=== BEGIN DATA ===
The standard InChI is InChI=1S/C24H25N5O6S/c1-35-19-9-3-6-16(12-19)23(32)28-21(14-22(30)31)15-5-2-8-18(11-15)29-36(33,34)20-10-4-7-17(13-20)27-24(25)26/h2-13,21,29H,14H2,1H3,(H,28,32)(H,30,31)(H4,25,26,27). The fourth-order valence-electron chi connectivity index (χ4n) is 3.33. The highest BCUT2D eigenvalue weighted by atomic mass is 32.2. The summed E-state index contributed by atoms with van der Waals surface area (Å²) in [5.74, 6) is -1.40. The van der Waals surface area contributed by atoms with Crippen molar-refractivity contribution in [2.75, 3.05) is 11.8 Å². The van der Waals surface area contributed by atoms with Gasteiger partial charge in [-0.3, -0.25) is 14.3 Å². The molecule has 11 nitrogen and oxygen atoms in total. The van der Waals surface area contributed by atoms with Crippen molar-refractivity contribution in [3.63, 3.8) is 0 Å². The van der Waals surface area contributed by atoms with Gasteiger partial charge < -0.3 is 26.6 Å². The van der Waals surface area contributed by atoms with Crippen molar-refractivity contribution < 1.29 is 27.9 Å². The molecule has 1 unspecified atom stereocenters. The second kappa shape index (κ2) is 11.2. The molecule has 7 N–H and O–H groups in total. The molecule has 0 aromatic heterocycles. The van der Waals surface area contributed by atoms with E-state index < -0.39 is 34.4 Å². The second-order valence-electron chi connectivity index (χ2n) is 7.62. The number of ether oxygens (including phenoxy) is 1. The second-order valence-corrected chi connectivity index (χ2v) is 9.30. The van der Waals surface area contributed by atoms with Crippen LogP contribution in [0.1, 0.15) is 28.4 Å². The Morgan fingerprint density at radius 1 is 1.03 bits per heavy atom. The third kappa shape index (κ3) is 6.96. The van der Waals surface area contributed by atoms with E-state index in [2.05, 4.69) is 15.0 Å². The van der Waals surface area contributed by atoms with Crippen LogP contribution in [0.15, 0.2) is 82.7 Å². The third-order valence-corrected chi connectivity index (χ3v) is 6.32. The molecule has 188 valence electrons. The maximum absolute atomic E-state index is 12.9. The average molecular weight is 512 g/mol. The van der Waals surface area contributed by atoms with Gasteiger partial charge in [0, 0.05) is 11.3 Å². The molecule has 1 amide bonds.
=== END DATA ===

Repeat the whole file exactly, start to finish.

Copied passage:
The standard InChI is InChI=1S/C24H25N5O6S/c1-35-19-9-3-6-16(12-19)23(32)28-21(14-22(30)31)15-5-2-8-18(11-15)29-36(33,34)20-10-4-7-17(13-20)27-24(25)26/h2-13,21,29H,14H2,1H3,(H,28,32)(H,30,31)(H4,25,26,27). The fourth-order valence-electron chi connectivity index (χ4n) is 3.33. The highest BCUT2D eigenvalue weighted by atomic mass is 32.2. The summed E-state index contributed by atoms with van der Waals surface area (Å²) in [5.74, 6) is -1.40. The van der Waals surface area contributed by atoms with Crippen molar-refractivity contribution in [2.75, 3.05) is 11.8 Å². The van der Waals surface area contributed by atoms with Gasteiger partial charge in [-0.3, -0.25) is 14.3 Å². The molecule has 11 nitrogen and oxygen atoms in total. The van der Waals surface area contributed by atoms with Crippen molar-refractivity contribution in [3.63, 3.8) is 0 Å². The van der Waals surface area contributed by atoms with Gasteiger partial charge < -0.3 is 26.6 Å². The van der Waals surface area contributed by atoms with Crippen molar-refractivity contribution < 1.29 is 27.9 Å². The molecule has 1 unspecified atom stereocenters. The second kappa shape index (κ2) is 11.2. The molecule has 7 N–H and O–H groups in total. The molecule has 0 aromatic heterocycles. The van der Waals surface area contributed by atoms with E-state index < -0.39 is 34.4 Å². The second-order valence-electron chi connectivity index (χ2n) is 7.62. The number of ether oxygens (including phenoxy) is 1. The second-order valence-corrected chi connectivity index (χ2v) is 9.30. The van der Waals surface area contributed by atoms with Crippen LogP contribution in [0.1, 0.15) is 28.4 Å². The Morgan fingerprint density at radius 1 is 1.03 bits per heavy atom. The third kappa shape index (κ3) is 6.96. The van der Waals surface area contributed by atoms with E-state index in [2.05, 4.69) is 15.0 Å². The van der Waals surface area contributed by atoms with Crippen LogP contribution in [0.15, 0.2) is 82.7 Å². The third-order valence-corrected chi connectivity index (χ3v) is 6.32. The molecule has 188 valence electrons. The maximum absolute atomic E-state index is 12.9. The average molecular weight is 512 g/mol. The van der Waals surface area contributed by atoms with Gasteiger partial charge in [0, 0.05) is 11.3 Å². The molecule has 1 amide bonds.